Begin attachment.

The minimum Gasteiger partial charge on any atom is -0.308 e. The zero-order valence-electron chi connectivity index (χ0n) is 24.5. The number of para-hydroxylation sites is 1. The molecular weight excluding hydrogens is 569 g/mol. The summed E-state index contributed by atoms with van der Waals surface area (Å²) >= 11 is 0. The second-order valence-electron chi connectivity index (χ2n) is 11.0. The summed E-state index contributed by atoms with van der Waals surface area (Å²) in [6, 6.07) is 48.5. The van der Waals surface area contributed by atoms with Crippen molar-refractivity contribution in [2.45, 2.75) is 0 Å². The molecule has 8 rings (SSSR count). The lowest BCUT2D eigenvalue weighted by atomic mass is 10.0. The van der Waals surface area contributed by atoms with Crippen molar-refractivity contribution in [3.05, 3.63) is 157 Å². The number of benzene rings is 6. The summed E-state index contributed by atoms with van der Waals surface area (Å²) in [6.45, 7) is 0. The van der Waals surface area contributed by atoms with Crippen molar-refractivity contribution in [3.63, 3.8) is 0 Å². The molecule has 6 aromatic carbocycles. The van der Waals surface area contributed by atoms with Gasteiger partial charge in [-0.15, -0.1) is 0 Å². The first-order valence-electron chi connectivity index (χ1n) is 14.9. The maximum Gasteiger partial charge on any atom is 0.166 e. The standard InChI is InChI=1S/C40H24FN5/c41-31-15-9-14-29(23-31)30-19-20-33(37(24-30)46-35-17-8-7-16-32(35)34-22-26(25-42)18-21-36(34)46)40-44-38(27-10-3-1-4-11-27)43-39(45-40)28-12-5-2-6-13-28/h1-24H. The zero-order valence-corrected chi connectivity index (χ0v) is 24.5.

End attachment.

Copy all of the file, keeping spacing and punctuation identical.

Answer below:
The minimum Gasteiger partial charge on any atom is -0.308 e. The zero-order valence-electron chi connectivity index (χ0n) is 24.5. The number of para-hydroxylation sites is 1. The molecular weight excluding hydrogens is 569 g/mol. The summed E-state index contributed by atoms with van der Waals surface area (Å²) >= 11 is 0. The second-order valence-electron chi connectivity index (χ2n) is 11.0. The summed E-state index contributed by atoms with van der Waals surface area (Å²) in [6, 6.07) is 48.5. The van der Waals surface area contributed by atoms with Crippen molar-refractivity contribution in [2.45, 2.75) is 0 Å². The molecule has 8 rings (SSSR count). The lowest BCUT2D eigenvalue weighted by atomic mass is 10.0. The van der Waals surface area contributed by atoms with Crippen molar-refractivity contribution in [3.05, 3.63) is 157 Å². The number of benzene rings is 6. The summed E-state index contributed by atoms with van der Waals surface area (Å²) in [6.45, 7) is 0. The van der Waals surface area contributed by atoms with Crippen molar-refractivity contribution in [3.63, 3.8) is 0 Å². The molecule has 6 aromatic carbocycles. The van der Waals surface area contributed by atoms with Gasteiger partial charge in [-0.15, -0.1) is 0 Å². The first-order valence-electron chi connectivity index (χ1n) is 14.9. The maximum Gasteiger partial charge on any atom is 0.166 e. The standard InChI is InChI=1S/C40H24FN5/c41-31-15-9-14-29(23-31)30-19-20-33(37(24-30)46-35-17-8-7-16-32(35)34-22-26(25-42)18-21-36(34)46)40-44-38(27-10-3-1-4-11-27)43-39(45-40)28-12-5-2-6-13-28/h1-24H. The zero-order valence-corrected chi connectivity index (χ0v) is 24.5.